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Why EVs Could Cost Less in the Long Run

By: Jack NeradPublished May 18, 2022

As I sit down to write this, the price of a gallon of gasoline just hit an all-time high. The average price of a gallon of regular gas is now $4.374, eclipsing the previous record that was set in mid-March. Following that high-water mark at the end of this year's first quarter gasoline prices fell slightly but remained at more than $4.00 per gallon, a figure that has prompted many consumers to look for alternatives to their current set of wheels. The latest price peak has increased the frenzy to discover a way out for American families who find their budgets squeezed not only by record-high gasoline prices but also by the inflated prices of food, housing, and other necessities. When you pay more than $100 for a full tank of gas, it gets you thinking about a better way of traveling. Certainly, electric vehicles offer an interesting alternative to investigate... right? Could EVs cost less than conventional gasoline cars in the long run? The answer is a conditional "yes," and in this article, we will spell out how that scenario could happen.

Fuel Savings

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While comparisons between the cost of ownership of EVs versus conventional gasoline cars typically cause more arguments than they solve, one aspect of the entire cost-to-own issue prompts general agreement all around. Most find that electric vehicles cost less to "fuel" than conventional gasoline vehicles. And note this is not just a semantic distinction based on the fact that EVs don't technically use a fuel by the strict definition of that term. What most studies seem to agree upon is the cost per mile to operate a vehicle using gasoline is higher than the cost per mile to operate a vehicle using electricity.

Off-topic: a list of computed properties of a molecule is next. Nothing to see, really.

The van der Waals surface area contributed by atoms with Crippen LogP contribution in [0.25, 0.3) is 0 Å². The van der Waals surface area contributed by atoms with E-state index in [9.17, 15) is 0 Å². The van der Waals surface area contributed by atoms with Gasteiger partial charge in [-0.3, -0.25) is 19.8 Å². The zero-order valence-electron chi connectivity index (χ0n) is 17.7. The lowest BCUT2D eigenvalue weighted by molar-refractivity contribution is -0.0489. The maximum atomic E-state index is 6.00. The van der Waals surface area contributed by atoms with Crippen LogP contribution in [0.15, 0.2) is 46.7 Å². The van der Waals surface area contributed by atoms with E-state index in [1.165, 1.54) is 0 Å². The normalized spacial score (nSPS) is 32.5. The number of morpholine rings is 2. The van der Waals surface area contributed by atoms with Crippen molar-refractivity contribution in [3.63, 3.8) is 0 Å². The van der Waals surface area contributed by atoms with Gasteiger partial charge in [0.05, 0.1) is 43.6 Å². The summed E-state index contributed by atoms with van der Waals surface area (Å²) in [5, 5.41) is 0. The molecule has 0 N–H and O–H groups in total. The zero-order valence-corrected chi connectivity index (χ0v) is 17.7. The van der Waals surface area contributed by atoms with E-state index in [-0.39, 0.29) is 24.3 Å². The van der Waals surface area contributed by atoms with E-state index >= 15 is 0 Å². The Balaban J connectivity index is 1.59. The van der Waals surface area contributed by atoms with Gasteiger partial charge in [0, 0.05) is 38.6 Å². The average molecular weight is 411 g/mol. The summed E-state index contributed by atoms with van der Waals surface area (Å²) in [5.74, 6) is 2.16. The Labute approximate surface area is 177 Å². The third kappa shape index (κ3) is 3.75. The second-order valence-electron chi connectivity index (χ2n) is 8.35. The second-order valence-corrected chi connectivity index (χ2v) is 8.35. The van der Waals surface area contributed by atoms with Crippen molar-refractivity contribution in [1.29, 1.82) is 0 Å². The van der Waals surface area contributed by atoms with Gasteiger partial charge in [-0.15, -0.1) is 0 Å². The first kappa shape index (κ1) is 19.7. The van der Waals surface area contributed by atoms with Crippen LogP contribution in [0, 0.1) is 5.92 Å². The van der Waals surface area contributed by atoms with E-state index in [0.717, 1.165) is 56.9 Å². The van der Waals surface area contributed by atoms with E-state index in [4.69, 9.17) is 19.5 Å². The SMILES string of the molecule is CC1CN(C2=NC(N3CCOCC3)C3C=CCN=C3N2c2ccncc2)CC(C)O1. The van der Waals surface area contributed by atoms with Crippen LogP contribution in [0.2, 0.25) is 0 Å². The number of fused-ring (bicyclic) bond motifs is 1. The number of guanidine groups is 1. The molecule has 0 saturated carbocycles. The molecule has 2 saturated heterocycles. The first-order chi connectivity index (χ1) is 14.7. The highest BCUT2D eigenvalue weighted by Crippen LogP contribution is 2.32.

The trouble with any analysis of this is that the costs of electricity and gasoline vary over time and by region. Because of this, most studies are "obsolete" by the time they are published. That said, over the course of the past decade, the cost of a gallon of regular gas has ranged from a low at about $1.50 to today's high at $4.374. Over that 10-year period, prices have done up and down like a hot-air balloon on a busy weekend in wine country, which makes any analysis difficult. The difficulty is increased by the fact that gasoline prices also vary widely by region. Right now in a handful of states, gasoline costs less than $4.00/gallon, while in a few states the average price is well over $5.00/gallon. That's a big swing.

Rates for electricity are generally less volatile, but they also vary by region, by utility, by rate plan, and even by time of day. Further, if an EV owner recharges at a commercial recharging station instead of at home, she or he will probably pay significantly more.